The Regal Riviera Stadium 8 opened on Gay Street this week, but it would not have been possible without a complicated financing plan involving over $4 million in 40-year bonds; not a hot investment vehicle, but some public-spirited citizens stepped up.
We understand that three of the major investors have the last name of Haslam . To demonstrate to the other investors his faith in the project, we hear Mayor Bill Haslam coughed up about half the total. The mayor confirms that he bought â“a substantialâ” sum of the bonds, having said that he would purchase all those that went unsold, and that his family participated. He says he doesn't recall the exact dollar amount. The bonds aren't backed by the city or its taxpayers.
Regal is providing the equipment and will operate the theater and various city and state funds made up the rest. The package also included tax credits and tax-increment financing funds. The city already owned the State Street Garage, without which the project would not have been feasible.
When the new stormwater ordinance came before Knox County Commission on Monday, commissioners did not have the list of last-minute suggested amendments from the county engineering department. While Commission waited for a clerk to run off copies of the amendments to distribute to Commissioners, attorney John Valiant , representing the Home Builders, came to the podium. Valiant already had a marked-up copy of the amendments and proceeded to advise the Commission on the contents and which provisions the Home Builders wanted to change.
Commissioner Greg â“Lumpyâ” Lambert also offered amendments to weaken the ordinance. During that debate, Commissioner Frank Leuthold quizzed Valiant about some of the provisions. At one point Valiant referred to â“ourâ” amendments. Leuthold looked puzzled and asked if they had copies of the Home Builders suggested amendments. Then it dawned on everybody that Lambert's amendments and the Home Builders amendments were one and the same.
Lambert was successful in amending the ordinance to allow plastic and metal pipes instead of requiring concrete pipes in road rights-of-way. The minimum fine for a violation was also reduced from $1,000 per offense to as little as $50. Both amendments were proposed by the Home Builders.
Lambert carried the amendments because it would not have looked good for fellow Commissioner Richard Cate to do it. Cate was a lobbyist for the Home Builders Association before he was appointed to Commission.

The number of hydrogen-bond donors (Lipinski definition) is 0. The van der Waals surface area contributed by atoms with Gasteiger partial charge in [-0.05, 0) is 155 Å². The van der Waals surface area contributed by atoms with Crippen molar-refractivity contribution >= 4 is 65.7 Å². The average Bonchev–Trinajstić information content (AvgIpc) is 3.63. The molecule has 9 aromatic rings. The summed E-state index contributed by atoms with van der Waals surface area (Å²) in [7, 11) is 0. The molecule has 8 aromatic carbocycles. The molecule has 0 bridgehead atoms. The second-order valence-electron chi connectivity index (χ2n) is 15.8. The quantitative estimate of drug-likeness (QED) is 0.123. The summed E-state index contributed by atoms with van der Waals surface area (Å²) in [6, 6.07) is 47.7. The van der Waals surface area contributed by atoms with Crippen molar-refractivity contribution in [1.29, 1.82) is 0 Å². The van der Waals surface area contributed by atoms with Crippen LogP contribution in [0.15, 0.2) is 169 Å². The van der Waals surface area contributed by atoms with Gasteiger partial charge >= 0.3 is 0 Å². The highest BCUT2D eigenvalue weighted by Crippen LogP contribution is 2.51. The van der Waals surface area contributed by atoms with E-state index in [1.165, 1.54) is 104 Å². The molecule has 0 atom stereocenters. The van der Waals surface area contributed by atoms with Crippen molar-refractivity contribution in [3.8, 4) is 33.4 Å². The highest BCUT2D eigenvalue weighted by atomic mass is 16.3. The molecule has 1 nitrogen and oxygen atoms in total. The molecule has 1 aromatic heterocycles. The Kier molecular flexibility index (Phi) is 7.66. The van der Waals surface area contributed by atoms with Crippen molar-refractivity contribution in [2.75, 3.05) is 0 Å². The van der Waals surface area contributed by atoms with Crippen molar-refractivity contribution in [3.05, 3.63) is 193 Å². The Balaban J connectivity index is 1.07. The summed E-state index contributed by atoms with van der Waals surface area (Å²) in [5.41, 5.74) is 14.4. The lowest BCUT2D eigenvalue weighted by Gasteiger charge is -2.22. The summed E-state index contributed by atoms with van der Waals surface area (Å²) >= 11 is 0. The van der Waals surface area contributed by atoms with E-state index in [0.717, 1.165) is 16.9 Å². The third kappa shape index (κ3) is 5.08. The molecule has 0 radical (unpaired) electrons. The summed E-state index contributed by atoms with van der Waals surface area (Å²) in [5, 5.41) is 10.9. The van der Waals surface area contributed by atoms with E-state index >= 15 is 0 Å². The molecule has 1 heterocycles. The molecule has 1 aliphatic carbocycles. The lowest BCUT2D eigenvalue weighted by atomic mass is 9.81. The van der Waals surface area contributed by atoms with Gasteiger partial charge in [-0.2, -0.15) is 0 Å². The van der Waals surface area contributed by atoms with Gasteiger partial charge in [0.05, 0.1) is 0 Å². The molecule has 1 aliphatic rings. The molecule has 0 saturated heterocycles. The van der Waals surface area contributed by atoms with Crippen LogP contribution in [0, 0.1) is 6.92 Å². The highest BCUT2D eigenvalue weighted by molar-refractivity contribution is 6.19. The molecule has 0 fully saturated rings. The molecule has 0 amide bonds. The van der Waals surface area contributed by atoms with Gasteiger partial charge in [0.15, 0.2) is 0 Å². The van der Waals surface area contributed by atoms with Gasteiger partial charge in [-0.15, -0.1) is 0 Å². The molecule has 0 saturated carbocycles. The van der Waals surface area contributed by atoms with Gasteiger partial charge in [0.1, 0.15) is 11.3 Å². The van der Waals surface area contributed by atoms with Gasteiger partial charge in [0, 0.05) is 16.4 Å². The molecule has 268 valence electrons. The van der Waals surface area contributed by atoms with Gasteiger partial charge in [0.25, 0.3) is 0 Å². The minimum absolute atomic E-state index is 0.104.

Retired CPA Louis Cosby answered questions from Knox County Commission at a meeting Monday concerning his examination of the county's finances. Cosby cited a litany of management failures he laid at the feet of County Mayor Mike Ragsdale .
During one peroration, he whirled to face Ragsdale, who had said a tad too loudly, â“What a showboat.â” Cosby asked Ragsdale what he said and Ragsdale denied saying anything.
When Cosby left the meeting, he and Chief of Staff Mike Arms had a heated discussion in the lobby of the City County Building and then went outside for a 20-minute discussion, mostly nose to nose.
Cosby has demanded an apology from the mayor. The former county auditor told Commission he was through with his examination of the books. His report will be turned over to the state Comptroller's office. Cosby said Tuesday that if he did not get an apology, he might reconsider his decision to drop the matter. Cosby has a website, www.knoxexpenses.com , where comments from the public on his findings have been piling up.
Court in Session
The death of Criminal Court Judge Ray Lee Jenkins puts the office on the ballot in the already tumultuous county election next year. Appointed Judge Ken Irvine will be the Democrats' candidate to fill the seat permanently.
The courthouse buzz has Sessions Court Judges Chuck Cerny and Bobby McGee eyeing a run for the Republicans. Likely only one of them will pull the trigger.
Irvine lost to Jenkins in the election last year and had been appointed by Democratic Gov. Phil Bredesen to fill in for Jenkins when his health forced him to step down. Jenkins' health could have been at issue in last year's election but Irvine refused to make it a big public issue.
Should Irvine hold the seat he would make it a clean sweep for the Democrats on the Criminal Court. He would join fellow Democrats Judge Richard Baumgartner and Judge Mary Beth Liebowitz .
Bug in Our Ear
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